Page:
Work times are an important consideration for parents who must fit their work around children's school and care. Studies in the US and UK indicate that, while some parents choose evening, night or weekend work times to help with child care, a sizable majority of parents find that these nonstandard schedules interfere with family routines, meals and time together (La Valle et al. 2002; Presser 1995, 2003). Thus the expansion of the ordinary span of hours to include evenings, nights or weekends could affect the relative family friendliness of retail jobs. It is not known, however, if changes in work times were accompanied by changes in the proportion of parents employed by the industry.

Our first question is therefore whether, within each industry, the proportion of employed parents has changed between 1981 and 2001 and, if so, whether the same pattern is observed for mothers and for fathers. We expect to see some changes in the proportion of parents within industries, linked to disparities between industries in both the availability of family-friendly conditions and pressures to expand work hours beyond the standard 9-to-5 weekday. We compare percentages (not numbers) of mothers and fathers (calculated as the proportion of mothers to females and fathers to males in the industry workforce) to assess compositional change within each industry's workforce (not growth or shrinkage in that industry or in the wider economy). We also expect stronger industry shifts for mothers compared with fathers. Although fathers are expressing an increasing desire to be active parents, the continuing gender divisions in responsibility for children and domestic work may motivate mothers to move industry, seeking family-friendly work if they can (Goward et al. 2005).

Table 1 presents census data on mothers as a proportion of employed females within seven industry groupings. The right hand column presents the percentage change from 1981 to 2001. The overall trend of a 2 per cent decline in mothers as a proportion of employed females is presented at the bottom of the table, and if there were no industry specific factors at play we would expect this 2 per cent decline to be uniform across all industries. Instead, clear industry variations are evident. Goods-producing industries (comprising agriculture, forestry, fishing and mining, manufacturing, electricity, gas and water supply and construction--see appendix) and the retail and hospitality industries show a marked relative loss of mothers (7 to 8 per cent decline). The proportion of mothers in the public service and, to a lesser extent, in finance, property and business services show an opposite trend, with a strong rise (6 and 4 per cent increase respectively).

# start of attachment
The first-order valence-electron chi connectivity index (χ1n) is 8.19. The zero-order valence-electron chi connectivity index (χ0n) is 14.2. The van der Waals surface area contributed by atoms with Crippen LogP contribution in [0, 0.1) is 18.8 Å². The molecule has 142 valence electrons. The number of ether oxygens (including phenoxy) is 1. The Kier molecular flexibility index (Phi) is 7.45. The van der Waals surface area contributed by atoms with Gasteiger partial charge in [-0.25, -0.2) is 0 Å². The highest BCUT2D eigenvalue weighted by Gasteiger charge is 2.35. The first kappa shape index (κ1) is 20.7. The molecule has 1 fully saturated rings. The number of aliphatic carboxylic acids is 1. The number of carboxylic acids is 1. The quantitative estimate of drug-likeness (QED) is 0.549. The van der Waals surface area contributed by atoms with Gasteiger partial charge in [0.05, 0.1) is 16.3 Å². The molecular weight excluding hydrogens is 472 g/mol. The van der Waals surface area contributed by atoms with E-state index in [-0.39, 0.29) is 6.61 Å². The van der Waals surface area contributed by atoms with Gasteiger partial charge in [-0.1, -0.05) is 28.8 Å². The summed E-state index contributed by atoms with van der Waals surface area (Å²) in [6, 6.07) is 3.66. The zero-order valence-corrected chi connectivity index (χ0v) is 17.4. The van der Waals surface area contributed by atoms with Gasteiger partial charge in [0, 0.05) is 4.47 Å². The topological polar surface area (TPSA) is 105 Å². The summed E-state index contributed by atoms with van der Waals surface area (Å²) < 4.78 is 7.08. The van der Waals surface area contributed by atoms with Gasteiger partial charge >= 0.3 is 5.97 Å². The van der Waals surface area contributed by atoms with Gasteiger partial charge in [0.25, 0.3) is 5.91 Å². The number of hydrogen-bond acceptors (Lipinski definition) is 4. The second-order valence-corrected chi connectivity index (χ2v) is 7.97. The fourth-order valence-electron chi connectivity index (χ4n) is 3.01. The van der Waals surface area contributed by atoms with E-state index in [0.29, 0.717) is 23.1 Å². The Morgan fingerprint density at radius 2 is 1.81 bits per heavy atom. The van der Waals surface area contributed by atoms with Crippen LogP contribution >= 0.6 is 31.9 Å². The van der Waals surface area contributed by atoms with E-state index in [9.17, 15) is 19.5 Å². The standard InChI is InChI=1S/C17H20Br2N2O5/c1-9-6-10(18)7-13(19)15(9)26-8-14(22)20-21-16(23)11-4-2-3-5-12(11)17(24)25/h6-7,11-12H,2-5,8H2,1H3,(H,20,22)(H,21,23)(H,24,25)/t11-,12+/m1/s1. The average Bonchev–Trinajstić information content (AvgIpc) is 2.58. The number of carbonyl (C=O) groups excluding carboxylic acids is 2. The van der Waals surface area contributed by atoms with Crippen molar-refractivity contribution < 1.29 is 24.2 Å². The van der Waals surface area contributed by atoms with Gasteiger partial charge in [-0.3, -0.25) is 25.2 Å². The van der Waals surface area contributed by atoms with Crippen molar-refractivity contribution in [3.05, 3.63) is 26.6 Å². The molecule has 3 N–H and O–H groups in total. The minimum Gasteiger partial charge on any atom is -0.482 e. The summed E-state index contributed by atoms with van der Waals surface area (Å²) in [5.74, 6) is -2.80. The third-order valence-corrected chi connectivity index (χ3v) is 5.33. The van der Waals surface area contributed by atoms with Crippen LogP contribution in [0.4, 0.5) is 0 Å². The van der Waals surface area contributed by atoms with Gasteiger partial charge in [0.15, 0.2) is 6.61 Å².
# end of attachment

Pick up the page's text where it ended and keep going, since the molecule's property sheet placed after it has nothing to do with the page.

Changes in where mothers worked over the two decades are further illustrated by comparing across industries in Figure 2. Notably, over this 20 year period, retail and hospitality became the industries with the lowest relative employment of mothers, although they were in the middle ranks at the beginning of the 1980s. In contrast, public service jobs in government administration and defence rose from being the lowest relative employer of mothers to join the middle ranks. Although declining, goods-producing industries (which include manufacturing and primary production) continued to employ relatively high proportions of mothers, as did the health, education and community service industries.


Table 2 and Figure 3, which present comparable information for fathers, indicate less industry shift in fathers' employment. Virtually all industries showed a steady decline that reflects the underlying 8 per cent drop of fathers in the employed male workforce overall (shown in Table 3 as the overall change). The only support for an industry specific trend was for fathers working in retail, where the downward trend was stronger (a loss of 13 per cent). Most other industries hovered around the average decline. There was no evidence of an increase in the proportion of fathers in government administration and defence, or in the finance, property and business services, although there was a slightly mitigated decline in the proportion of fathers working in the government administration and defence (2 per cent less than the average decline). Similarly, industry rankings of fathers as a proportion of male employment remained fairly constant over the 20 year time frame (see Figure 3).


Public Service and Retail Industry Milestones 1981-2001